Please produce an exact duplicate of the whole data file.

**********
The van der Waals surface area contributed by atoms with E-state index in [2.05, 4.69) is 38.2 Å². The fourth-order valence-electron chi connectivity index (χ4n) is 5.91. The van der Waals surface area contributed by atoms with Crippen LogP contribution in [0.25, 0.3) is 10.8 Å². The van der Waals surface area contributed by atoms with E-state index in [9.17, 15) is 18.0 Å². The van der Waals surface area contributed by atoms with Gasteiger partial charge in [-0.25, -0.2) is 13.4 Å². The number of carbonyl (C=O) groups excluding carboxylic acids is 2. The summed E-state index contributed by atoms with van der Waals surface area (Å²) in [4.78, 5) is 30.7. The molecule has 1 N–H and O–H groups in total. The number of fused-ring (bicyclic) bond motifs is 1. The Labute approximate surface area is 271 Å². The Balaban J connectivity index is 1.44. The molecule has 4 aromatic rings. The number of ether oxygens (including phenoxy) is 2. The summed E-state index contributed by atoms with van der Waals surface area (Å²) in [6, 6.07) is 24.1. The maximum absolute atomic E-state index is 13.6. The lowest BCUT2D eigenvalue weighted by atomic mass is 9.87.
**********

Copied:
The van der Waals surface area contributed by atoms with E-state index in [2.05, 4.69) is 38.2 Å². The fourth-order valence-electron chi connectivity index (χ4n) is 5.91. The van der Waals surface area contributed by atoms with Crippen LogP contribution in [0.25, 0.3) is 10.8 Å². The van der Waals surface area contributed by atoms with E-state index in [9.17, 15) is 18.0 Å². The van der Waals surface area contributed by atoms with Gasteiger partial charge in [-0.25, -0.2) is 13.4 Å². The number of carbonyl (C=O) groups excluding carboxylic acids is 2. The summed E-state index contributed by atoms with van der Waals surface area (Å²) in [4.78, 5) is 30.7. The molecule has 1 N–H and O–H groups in total. The number of fused-ring (bicyclic) bond motifs is 1. The Labute approximate surface area is 271 Å². The Balaban J connectivity index is 1.44. The molecule has 4 aromatic rings. The number of ether oxygens (including phenoxy) is 2. The summed E-state index contributed by atoms with van der Waals surface area (Å²) in [6, 6.07) is 24.1. The maximum absolute atomic E-state index is 13.6. The lowest BCUT2D eigenvalue weighted by atomic mass is 9.87.